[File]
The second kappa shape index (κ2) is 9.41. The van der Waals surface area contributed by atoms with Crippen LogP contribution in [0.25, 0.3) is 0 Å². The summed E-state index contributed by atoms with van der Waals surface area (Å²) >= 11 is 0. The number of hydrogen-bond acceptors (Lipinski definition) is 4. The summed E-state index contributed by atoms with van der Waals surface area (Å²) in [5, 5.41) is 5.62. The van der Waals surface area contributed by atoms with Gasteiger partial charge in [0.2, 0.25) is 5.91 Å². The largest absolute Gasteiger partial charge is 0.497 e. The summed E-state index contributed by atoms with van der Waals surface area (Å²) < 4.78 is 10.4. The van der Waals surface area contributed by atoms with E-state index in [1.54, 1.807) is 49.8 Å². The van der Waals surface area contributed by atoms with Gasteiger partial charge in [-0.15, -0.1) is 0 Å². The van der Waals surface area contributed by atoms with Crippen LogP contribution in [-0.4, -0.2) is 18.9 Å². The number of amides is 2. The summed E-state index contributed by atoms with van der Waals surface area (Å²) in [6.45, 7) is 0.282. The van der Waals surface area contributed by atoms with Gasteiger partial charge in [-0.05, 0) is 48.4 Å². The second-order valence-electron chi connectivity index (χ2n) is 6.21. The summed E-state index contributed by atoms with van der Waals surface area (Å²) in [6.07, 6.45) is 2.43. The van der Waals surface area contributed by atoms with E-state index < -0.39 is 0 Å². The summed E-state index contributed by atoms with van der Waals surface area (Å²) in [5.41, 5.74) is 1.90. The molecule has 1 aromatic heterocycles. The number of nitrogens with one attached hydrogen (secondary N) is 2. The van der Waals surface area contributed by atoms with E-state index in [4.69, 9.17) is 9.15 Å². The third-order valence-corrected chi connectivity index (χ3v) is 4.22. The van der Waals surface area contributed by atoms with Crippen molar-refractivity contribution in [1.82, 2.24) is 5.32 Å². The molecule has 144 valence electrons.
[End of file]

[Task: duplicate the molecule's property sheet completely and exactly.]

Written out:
The second kappa shape index (κ2) is 9.41. The van der Waals surface area contributed by atoms with Crippen LogP contribution in [0.25, 0.3) is 0 Å². The summed E-state index contributed by atoms with van der Waals surface area (Å²) >= 11 is 0. The number of hydrogen-bond acceptors (Lipinski definition) is 4. The summed E-state index contributed by atoms with van der Waals surface area (Å²) in [5, 5.41) is 5.62. The van der Waals surface area contributed by atoms with Gasteiger partial charge in [0.2, 0.25) is 5.91 Å². The largest absolute Gasteiger partial charge is 0.497 e. The summed E-state index contributed by atoms with van der Waals surface area (Å²) < 4.78 is 10.4. The van der Waals surface area contributed by atoms with E-state index in [1.54, 1.807) is 49.8 Å². The van der Waals surface area contributed by atoms with Gasteiger partial charge in [-0.15, -0.1) is 0 Å². The van der Waals surface area contributed by atoms with Crippen LogP contribution in [-0.4, -0.2) is 18.9 Å². The number of amides is 2. The summed E-state index contributed by atoms with van der Waals surface area (Å²) in [6.45, 7) is 0.282. The van der Waals surface area contributed by atoms with Gasteiger partial charge in [-0.05, 0) is 48.4 Å². The second-order valence-electron chi connectivity index (χ2n) is 6.21. The summed E-state index contributed by atoms with van der Waals surface area (Å²) in [6.07, 6.45) is 2.43. The van der Waals surface area contributed by atoms with E-state index < -0.39 is 0 Å². The summed E-state index contributed by atoms with van der Waals surface area (Å²) in [5.41, 5.74) is 1.90. The molecule has 1 aromatic heterocycles. The number of nitrogens with one attached hydrogen (secondary N) is 2. The van der Waals surface area contributed by atoms with E-state index in [4.69, 9.17) is 9.15 Å². The third-order valence-corrected chi connectivity index (χ3v) is 4.22. The van der Waals surface area contributed by atoms with Crippen molar-refractivity contribution in [1.82, 2.24) is 5.32 Å². The molecule has 144 valence electrons.